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Blood Test Could Detect Signs of Lung Cancer

Update Date: Apr 07, 2014 09:35 AM EDT
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One simple blood test could inform doctors a lot about a patient's health. Now, according to a new study, blood tests might be able to reveal even more. The study reported that blood test could be used to detect and track lung cancer. The researchers believe that within the near future, blood tests would be able to spot signs of 'solid' cancer throughout the body.

The researchers headed by Dr. Maximilian Diehn from the Stanford School of Medicine, examined the DNA taken from lung cancer patients who were being treated with radiation. The patients had non-small-cell lung cancers. The research team was able to locate small portions of the DNA and scan large amounts of it in order to look for mutations that originate from tumors. They successfully found tumor DNA in every single patient who had Stage 2 or higher cancers. The DNA test was able to identify tumor DNA roughly 50 percent of the time for patients with Stage 1 cancer.

"The initial impetus was having something I could use in my own patients ... as a blood test that would let us both detect the presence of cancer as well as monitor how a patient's cancer responds to various treatments," Diehn explained reported by NPR. "Now, since we can already detect half of them with the current assay, we're very hopeful that the majority of cases will have detectable DNA."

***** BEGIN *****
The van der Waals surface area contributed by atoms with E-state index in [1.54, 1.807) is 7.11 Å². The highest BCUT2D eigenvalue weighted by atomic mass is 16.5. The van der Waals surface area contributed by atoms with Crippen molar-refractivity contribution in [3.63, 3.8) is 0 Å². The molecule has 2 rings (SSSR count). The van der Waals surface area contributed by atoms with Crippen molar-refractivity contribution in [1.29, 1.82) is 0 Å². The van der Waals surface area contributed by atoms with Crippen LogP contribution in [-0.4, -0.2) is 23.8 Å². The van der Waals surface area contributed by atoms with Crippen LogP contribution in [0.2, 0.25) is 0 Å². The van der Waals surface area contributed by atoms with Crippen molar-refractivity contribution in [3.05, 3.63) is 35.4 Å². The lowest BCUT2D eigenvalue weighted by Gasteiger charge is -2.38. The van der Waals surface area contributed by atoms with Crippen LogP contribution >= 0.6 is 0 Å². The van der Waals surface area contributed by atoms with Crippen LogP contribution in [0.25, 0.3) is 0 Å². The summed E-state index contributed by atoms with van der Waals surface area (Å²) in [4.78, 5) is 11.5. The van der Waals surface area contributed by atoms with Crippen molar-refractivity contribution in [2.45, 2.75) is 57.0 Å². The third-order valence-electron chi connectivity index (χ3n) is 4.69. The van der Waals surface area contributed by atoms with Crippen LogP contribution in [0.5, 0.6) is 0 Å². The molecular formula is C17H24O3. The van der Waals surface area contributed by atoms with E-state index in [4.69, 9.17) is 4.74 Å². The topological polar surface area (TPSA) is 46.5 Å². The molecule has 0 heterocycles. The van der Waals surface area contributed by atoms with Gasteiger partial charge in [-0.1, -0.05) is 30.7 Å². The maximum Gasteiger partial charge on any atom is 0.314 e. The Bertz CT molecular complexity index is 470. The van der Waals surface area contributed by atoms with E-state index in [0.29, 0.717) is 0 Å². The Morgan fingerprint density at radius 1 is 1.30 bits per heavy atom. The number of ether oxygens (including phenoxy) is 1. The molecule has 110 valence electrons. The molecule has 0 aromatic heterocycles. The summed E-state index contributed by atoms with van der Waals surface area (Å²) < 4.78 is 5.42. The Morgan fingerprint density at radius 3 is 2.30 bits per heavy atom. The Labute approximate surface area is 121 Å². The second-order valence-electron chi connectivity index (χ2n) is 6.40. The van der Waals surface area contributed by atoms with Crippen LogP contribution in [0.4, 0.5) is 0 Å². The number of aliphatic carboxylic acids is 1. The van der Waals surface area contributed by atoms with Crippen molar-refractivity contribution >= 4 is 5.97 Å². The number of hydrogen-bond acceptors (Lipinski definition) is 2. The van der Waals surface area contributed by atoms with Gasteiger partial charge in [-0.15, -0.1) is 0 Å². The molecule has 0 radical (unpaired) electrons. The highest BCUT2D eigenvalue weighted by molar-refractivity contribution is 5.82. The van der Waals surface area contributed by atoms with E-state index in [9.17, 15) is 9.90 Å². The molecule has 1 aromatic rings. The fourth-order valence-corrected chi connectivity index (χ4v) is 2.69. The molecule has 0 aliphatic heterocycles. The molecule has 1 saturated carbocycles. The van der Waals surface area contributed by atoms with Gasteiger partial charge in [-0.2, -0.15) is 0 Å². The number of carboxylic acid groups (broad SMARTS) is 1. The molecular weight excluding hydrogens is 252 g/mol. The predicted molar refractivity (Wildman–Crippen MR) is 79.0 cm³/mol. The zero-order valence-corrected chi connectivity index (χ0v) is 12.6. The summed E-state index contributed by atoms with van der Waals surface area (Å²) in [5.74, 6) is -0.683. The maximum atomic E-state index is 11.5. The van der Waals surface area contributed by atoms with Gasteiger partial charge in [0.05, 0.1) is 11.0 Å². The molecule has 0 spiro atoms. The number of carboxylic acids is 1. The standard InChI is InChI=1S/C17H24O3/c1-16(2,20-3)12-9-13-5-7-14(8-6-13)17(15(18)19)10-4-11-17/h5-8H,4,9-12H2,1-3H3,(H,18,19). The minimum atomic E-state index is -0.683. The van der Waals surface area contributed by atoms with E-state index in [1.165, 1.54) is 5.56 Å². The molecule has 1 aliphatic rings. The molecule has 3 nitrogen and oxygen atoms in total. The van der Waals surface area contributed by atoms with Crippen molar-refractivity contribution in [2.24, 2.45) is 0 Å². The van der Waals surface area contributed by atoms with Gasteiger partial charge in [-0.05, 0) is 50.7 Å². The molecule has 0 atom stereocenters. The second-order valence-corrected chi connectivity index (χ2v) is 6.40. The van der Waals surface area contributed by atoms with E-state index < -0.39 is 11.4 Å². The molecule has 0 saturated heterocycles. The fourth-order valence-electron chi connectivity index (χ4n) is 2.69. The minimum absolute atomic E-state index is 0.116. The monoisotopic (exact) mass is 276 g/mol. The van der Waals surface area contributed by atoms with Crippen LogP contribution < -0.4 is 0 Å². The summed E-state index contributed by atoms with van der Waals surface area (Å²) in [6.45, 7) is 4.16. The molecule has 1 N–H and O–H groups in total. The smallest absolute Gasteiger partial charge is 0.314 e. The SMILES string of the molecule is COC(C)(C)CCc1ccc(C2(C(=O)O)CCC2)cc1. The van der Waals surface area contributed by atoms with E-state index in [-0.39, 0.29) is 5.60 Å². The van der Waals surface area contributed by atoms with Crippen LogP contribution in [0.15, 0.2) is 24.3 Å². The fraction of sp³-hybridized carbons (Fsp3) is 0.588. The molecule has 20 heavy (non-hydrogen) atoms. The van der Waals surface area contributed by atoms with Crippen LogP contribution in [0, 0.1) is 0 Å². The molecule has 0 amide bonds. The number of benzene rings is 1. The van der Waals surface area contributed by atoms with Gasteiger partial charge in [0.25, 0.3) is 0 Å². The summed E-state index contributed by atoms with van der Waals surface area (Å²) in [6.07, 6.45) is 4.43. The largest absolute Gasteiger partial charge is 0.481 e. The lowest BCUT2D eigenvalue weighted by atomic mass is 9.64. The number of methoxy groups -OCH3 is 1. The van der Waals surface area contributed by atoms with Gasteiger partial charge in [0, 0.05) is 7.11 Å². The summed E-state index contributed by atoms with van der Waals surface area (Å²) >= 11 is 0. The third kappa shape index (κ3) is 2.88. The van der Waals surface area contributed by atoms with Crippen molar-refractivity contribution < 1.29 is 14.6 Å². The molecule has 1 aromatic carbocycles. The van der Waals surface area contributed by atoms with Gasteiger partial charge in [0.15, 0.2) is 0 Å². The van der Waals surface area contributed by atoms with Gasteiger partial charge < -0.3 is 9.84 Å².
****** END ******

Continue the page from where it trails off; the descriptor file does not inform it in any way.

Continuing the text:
Diehn's team is not the only one researching the potential use of DNA tests in detecting cancer. A team from Johns Hopkins School of Medicine headed by Dr. Luis Diaz recently found that a blood DNA test was capable of targeting 14 different kinds of tumors. This study was published in Science Translational Medicine. In their study, the test also found tumors in half of the early cancer cases. Both teams are still working to improve upon their tests.

Since Diehn's test was specific to lung cancer, the researchers are currently working to create tests for other cancers, such as breast cancer, lymphomas, esophageal cancer and pancreatic cancer. The research team is also working to improve upon the lung-cancer test used in the study. If the test could more accurately detect the early stages of cancer, treatments and survival rates could improve significantly. The study was published in Nature Medicine.

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